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Earthbag Dome Completo

November 20, 2012 | Building, Natural Building | 11 comments | Author:

Rose has moved into the Earthbag Dome at Milkwood Farm and we can now report that it works. There’s the woodstove to stoke up on cold nights, and the rest of the time it’s a very quiet, very temperature-stable bedroom, with only slight hobbit connotations.

One of the things about this earthdome is that it’s very tricky to photograph internally, given that it’s so darn small (yet comfortably spacious, in its way). Prepare for lots of close-ups – hopefully you’ll get the idea…

As mentioned here, Shane did an incredible job with the doorway and door (as he does with everything else), providing a solid and special entrance.

The bed fits a single mattress with room to spare, which surprised us all. We made the bed base from recycled offcuts from our house building timbers, with Shane doing some great radial nudging to make it all symmetrical in the end.

The ceiling closes to a skylight, with four air pipes beneath. Rose can cap or uncap these pipes as desired for airflow, with the air inlet coming in at the floor next to the woodstove via another pipe.

A small but important note was to screen all these pipes so that critters and insects don’t enter the dome uninvited.

The ‘Dover’ woodstove came from Nick’s sister’s shed (thanks Lisa), which she in turn got from a  clearing sale at some point in the past, somewhere. It works fine to warm the internal space and boil a kettle. Don’t think there’s any plans to roast anything in this in the near future, but who knows what the future will bring to this place.

So there you go. One cosy nook.

Habitable, cosy structures are a bit of a bottleneck for us at Milkwood Farm (as we started with none, and they take a fair effort to manifest), so this project means we’re one bedroom closer to our goals.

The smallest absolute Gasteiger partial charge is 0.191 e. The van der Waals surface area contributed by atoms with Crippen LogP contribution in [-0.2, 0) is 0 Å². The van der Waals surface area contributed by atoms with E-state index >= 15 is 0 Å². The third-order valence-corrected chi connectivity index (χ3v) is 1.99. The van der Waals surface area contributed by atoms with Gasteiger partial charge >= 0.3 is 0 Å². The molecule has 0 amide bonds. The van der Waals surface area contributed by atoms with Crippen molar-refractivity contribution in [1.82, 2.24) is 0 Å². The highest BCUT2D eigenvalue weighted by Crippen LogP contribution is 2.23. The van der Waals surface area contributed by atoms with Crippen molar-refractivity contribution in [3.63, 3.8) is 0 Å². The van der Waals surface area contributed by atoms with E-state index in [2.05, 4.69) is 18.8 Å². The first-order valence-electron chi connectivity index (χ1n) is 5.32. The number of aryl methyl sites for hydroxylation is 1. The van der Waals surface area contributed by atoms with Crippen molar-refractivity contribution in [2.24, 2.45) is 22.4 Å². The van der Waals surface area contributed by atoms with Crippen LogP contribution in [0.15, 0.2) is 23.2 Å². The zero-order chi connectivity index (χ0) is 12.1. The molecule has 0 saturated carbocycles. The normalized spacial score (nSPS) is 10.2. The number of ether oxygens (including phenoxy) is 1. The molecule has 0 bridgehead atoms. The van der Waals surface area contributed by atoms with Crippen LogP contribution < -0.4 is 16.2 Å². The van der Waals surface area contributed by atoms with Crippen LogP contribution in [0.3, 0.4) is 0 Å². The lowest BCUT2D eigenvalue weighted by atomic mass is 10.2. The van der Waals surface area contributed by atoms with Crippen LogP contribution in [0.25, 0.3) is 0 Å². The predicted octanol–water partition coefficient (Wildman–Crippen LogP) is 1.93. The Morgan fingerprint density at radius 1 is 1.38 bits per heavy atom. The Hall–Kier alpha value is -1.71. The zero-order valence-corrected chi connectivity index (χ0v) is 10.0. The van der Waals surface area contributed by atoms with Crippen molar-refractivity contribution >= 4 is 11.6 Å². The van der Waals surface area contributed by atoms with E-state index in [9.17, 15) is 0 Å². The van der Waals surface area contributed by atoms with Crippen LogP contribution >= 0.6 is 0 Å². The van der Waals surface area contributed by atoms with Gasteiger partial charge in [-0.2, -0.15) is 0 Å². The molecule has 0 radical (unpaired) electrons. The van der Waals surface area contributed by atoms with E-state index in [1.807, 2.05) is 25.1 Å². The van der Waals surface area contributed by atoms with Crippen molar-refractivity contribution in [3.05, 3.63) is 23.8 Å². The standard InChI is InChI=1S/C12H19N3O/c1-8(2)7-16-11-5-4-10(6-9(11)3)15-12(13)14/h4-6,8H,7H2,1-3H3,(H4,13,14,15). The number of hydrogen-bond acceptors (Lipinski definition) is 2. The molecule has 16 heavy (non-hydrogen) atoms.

February 2011
March 2012
October 2012

Interestingly, this structure will likely outlast everything else at this farm – in 150-200 years time, the chances of this earthbag dome being intact and habitable, due to its tensile strength and endurance of materials, is high.

What will this place look like in 200 years time? I have no idea – perhaps an established regenerative farm with 200 year old olive groves, perhaps something else… but the earthbag dome will still be snug on the ridge, watching over it all…

>> Read the whole trajectory of this earthbag dome here…


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  • eremophila

    I couldn’t imagine sleeping in anything better than this!

  • http://www.facebook.com/bruce.miller.900 Bruce Miller

    This very realistc survival shelter possibly not good for areas with frost? Anybody know? As for insulationg qualities? Just the same timely fo the new era America approaches.

  • alex Keenan

    Two notes on frost. One is you would want thaw stable ground to build on. Two you can mix ground plastic in with sand and increase insulation qualities. An you may with to use a water proof finishing plaster for the outer coat.

  • Meg McGowan

    I’m so in love with this beautiful little room! Is there any possibility you’ll be building any more for student accommodation? I’d love to come and stay in one for one of your long courses.

  • dixiebelle

    Thank you for letting us see inside your little house, Rose!

  • http://www.pearlandelspeth.blogspot.com annie

    Very sweet! Takes tiny house to a whole new level…

  • Sharn

    Awesome job on the door Shane!!!

  • http://1043mabovethesea.wordpress.com Kade

    Looks great and very cosy! So nice to see it finished.

  • Dean

    Would certainly fit in with the temporary shelter concept of mortgage free living. Thoreauvian economics! I enjoyed being involved in the beginning of this project even though mentally I was going through the worst period in my life. A period that I will never be able to nor want to forget.

    • http://milkwood.net milkwoodkirsten

      Go well, dean! Thanks for your help :)

  • Pingback: A little detour by Milkwood Permaculture. | Australia on horse back()

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